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Real-Time Tumor Localization with Kilovoltage Intrafraction Monitoring: First Clinical Implementation for Prostate Intensity Modulated Arc Therapy

J Ng

J Ng1*, J Booth2, P Poulsen3, T Eade4, F Hegi5, A Kneebone6, Z Kuncic7, P Keall8, (1) University of Sydney, Sydney, NSW, (2) Royal North Shore Hospital, St Leonards, ,(3) Aarhus University Hospital, Aarhus, ,(4) Royal North Shore Hospital, Sydney, NSW, (5) Royal North Shore Hospital, Sydney, NSW, (6) Royal North Shore Hospital, Sydney, NSW, (7) University of Sydney, ,,(8) University of Sydney, Sydney, NSW

TH-E-BRA-11 Thursday 1:00:00 PM - 2:50:00 PM Room: Ballroom A

Purpose: We have proposed a novel real-time tumor localization method, kilovoltage (kV) intrafraction monitoring (KIM), in which the intrafraction 3D tumor position is continuously measured during intensity modulated arc therapy (IMAT) by a gantry-mounted kV x-ray imager. This study reports the first clinical implementation of this method in patients with localized prostate cancer.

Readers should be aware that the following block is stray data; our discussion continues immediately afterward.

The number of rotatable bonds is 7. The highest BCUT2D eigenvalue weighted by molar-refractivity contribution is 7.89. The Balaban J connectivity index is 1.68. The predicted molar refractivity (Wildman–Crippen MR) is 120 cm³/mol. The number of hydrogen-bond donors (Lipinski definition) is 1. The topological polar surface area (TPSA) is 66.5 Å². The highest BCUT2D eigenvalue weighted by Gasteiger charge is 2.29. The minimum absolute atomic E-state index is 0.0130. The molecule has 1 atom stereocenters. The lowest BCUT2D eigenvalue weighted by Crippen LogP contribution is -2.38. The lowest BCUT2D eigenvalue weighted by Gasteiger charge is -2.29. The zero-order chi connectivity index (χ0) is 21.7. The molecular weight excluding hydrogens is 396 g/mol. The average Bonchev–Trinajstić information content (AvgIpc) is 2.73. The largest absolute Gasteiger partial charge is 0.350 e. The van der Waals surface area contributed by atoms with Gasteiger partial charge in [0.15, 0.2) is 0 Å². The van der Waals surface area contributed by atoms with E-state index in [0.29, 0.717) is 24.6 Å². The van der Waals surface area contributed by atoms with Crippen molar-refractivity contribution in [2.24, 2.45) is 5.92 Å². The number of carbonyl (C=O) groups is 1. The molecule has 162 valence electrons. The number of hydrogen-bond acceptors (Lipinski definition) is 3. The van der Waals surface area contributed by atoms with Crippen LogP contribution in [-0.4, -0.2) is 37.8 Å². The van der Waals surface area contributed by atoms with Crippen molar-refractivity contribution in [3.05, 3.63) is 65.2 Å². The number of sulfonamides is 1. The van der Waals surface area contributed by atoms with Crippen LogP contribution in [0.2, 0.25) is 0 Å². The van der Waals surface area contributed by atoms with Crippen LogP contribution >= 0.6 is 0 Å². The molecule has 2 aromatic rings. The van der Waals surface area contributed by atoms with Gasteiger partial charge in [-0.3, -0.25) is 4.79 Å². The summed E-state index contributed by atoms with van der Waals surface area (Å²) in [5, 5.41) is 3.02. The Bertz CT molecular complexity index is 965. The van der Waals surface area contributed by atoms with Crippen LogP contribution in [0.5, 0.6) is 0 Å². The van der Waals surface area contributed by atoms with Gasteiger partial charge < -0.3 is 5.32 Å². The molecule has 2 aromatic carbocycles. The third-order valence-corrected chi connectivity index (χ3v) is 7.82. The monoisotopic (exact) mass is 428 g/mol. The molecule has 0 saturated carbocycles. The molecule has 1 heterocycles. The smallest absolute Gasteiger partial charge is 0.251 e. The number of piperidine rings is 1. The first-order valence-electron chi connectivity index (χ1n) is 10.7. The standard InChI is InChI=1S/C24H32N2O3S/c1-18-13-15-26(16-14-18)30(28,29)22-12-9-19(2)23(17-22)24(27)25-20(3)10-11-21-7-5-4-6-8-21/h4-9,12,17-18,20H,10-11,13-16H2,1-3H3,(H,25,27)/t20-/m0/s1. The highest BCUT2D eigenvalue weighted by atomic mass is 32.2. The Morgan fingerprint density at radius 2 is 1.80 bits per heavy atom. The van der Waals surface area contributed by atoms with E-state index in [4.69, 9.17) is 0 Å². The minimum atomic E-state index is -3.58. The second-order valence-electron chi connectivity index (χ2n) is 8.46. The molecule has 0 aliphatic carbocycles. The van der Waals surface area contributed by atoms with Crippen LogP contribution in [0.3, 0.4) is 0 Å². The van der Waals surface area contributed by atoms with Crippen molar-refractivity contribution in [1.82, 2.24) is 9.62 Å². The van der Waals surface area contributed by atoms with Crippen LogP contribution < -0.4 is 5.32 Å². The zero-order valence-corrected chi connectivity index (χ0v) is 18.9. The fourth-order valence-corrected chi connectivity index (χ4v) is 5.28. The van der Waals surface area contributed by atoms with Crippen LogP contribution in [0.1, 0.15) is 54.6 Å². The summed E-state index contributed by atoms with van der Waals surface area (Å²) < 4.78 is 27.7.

Methods: In an ethics-approved study, 10 prostate cancer patients with implanted fiducial markers underwent conventionally fractionated IMAT. During treatment, intrafraction prostate motions were tracked using KIM at a rate of 5 or 10Hz. The kV imager acquired 2D projections of the prostate markers. Post-treatment, markers in the images were segmented to obtain 2D positions. 3D positions were reconstructed by maximum likelihood estimation of a 3D probability density function. Trajectories were analyzed to determine the motion type and the percentage of time the prostate was displaced for more than 3mm, 5mm, 7mm and 10mm.

Results: Various prostate trajectories were observed (e.g. continuous target drift, transient excursion, stable target position, persistent excursion, high-frequency excursions and erratic behaviour). Over all patients, 3D displacements exceeding 3mm, 5mm, 7mm and 10mm were observed 5.6%, 2.2%, 0.7% and 0.4% of the time respectively. For individual patients, 3D displacements exceeding 3mm over all fractions ranged from 0.0% to 23.8% and 3D displacements exceeding 5mm ranged from 0.0% to 10.0%. For all patients, the left-right (LR), superior-inferior (SI) and anterior-posterior (AP) standard deviation of systematic setup error was 0.3mm, 0.2mm and 0.2mm, respectively. The LR, SI and AP standard deviation of random error was 0.7mm, 1.1mm and 1.1mm, respectively.

Conclusions: Our results demonstrate that KIM is a clinically viable and objective method for monitoring prostate motion during treatment. KIM only requires a single kV imager, which is commonly available, enabling its widespread implementation.

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